Gotham, Open City: Reeves Reconstitutes an Anti-Hero in Moody Reboot
Who would have ever predicted in the fifty-plus years since Adam West first donned the bat suit in 1966 how pervasive super-hero culture would dominate American entertainment? Robert Pattinson joins a growing coterie of actors who have delved into the duality of Bruce Wayne in Matt Reeves’ highly anticipated rehash, The Batman, one of the few treatments which correctly calibrates how genre can be used as a tool of subversion rather than propaganda. In other words, Reeves delightfully returns this property to the realm of adult sensibilities as far as mood, tone and characterization are concerned. By now these are characters so endlessly recycled they rival the constancy of Shakespearean productions, with Batman resembling something of a brooding Hamlet anguished over Gotham’s infinite ravening wolves hiding in sheep’s clothing. While Reeves isn’t offering up Batman’s Bildungsroman, it’s an origin story of Bruce Wayne’s changing sentiments, segueing from brutal vigilantism to clandestine savior.
The wealthy, reclusive Bruce Wayne (Pattinson) has been masquerading as a vigilante who dresses as a bat and calls himself Vengeance for the past two years. Documenting his violent cleaning up of the city as an experiment dictated through copious notes, he’s earned the respect of at least one policeman, Lt. James Gordon (Jeffrey Wright), who invites him to the high profile murder scene of Gotham’s mayor on the eve of the city’s elections. A serial killer known as The Riddler (Paul Dano) has begun a high profile killing spree, each time leaving a note filled with coded clues addressed to The Batman. As bodies pile up, Wayne’s alter ego leads him to the lair of Oz Cobblepot (Colin Farrell), where he also meets Selina Kyle (Zoe Kravitz), whom he follows, discovering she has access to a world which may hold the clue he needs to unmask the Riddler. Eventually, it becomes apparent the killer’s motive involves murky elements concerning Wayne’s own parents, slain twenty years prior.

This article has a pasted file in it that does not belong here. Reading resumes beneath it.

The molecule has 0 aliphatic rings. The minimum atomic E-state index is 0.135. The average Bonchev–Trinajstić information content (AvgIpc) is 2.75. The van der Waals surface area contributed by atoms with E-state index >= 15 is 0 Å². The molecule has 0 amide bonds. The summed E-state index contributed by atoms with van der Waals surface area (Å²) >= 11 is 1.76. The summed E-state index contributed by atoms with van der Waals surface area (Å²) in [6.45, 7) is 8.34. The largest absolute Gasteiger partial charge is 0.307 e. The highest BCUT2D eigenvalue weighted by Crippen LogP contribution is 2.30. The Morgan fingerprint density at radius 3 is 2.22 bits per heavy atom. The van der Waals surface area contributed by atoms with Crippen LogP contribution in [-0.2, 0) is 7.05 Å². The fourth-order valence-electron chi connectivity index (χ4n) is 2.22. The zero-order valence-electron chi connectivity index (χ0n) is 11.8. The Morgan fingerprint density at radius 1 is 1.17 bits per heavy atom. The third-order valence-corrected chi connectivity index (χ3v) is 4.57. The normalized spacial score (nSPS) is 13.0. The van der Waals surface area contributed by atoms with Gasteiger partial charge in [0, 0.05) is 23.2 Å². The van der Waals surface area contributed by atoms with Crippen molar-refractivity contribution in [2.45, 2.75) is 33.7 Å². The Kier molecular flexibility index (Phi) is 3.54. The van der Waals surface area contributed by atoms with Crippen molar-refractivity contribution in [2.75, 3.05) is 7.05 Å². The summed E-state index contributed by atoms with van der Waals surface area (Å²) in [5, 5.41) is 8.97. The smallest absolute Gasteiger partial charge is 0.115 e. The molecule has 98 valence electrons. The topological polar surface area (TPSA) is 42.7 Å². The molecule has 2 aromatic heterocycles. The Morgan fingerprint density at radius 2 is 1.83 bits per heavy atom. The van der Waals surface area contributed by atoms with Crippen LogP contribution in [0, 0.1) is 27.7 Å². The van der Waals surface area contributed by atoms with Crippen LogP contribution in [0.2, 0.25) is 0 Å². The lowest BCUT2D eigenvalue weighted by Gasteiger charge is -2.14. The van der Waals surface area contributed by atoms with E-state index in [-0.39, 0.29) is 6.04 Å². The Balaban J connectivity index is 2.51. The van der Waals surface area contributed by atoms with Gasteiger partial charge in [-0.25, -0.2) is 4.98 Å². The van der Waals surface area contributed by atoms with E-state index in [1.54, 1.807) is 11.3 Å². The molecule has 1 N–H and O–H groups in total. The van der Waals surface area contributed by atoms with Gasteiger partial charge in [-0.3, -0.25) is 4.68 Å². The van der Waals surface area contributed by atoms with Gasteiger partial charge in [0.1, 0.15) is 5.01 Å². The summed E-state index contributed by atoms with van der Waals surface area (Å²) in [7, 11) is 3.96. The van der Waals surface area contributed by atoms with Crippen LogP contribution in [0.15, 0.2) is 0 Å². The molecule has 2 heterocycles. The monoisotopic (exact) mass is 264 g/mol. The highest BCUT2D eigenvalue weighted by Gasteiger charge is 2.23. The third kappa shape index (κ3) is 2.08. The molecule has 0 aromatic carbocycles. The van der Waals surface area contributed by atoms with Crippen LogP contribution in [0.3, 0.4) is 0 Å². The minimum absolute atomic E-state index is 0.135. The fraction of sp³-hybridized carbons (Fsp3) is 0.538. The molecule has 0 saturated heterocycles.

Much like Todd Phillips’ Joker (2019), Reeves reconstitutes elements and properties for his own distinctive take on this material, albeit another Frankensteined narrative of rearranged parts. Skimping on exposition (which perhaps explains some of the maudlin omniscient narration), Reeves spends the first two hours of the narrative in glorious Neo-noir mode, formulating a vicious throwback to 1990s serial killer thrillers. Forgoing any hint of supernatural elements, which were always a bit vague in this universe, Reeves channels the metaphorical prowess of the original television series, where characters were channeling energies, rather than being anthropomorphized.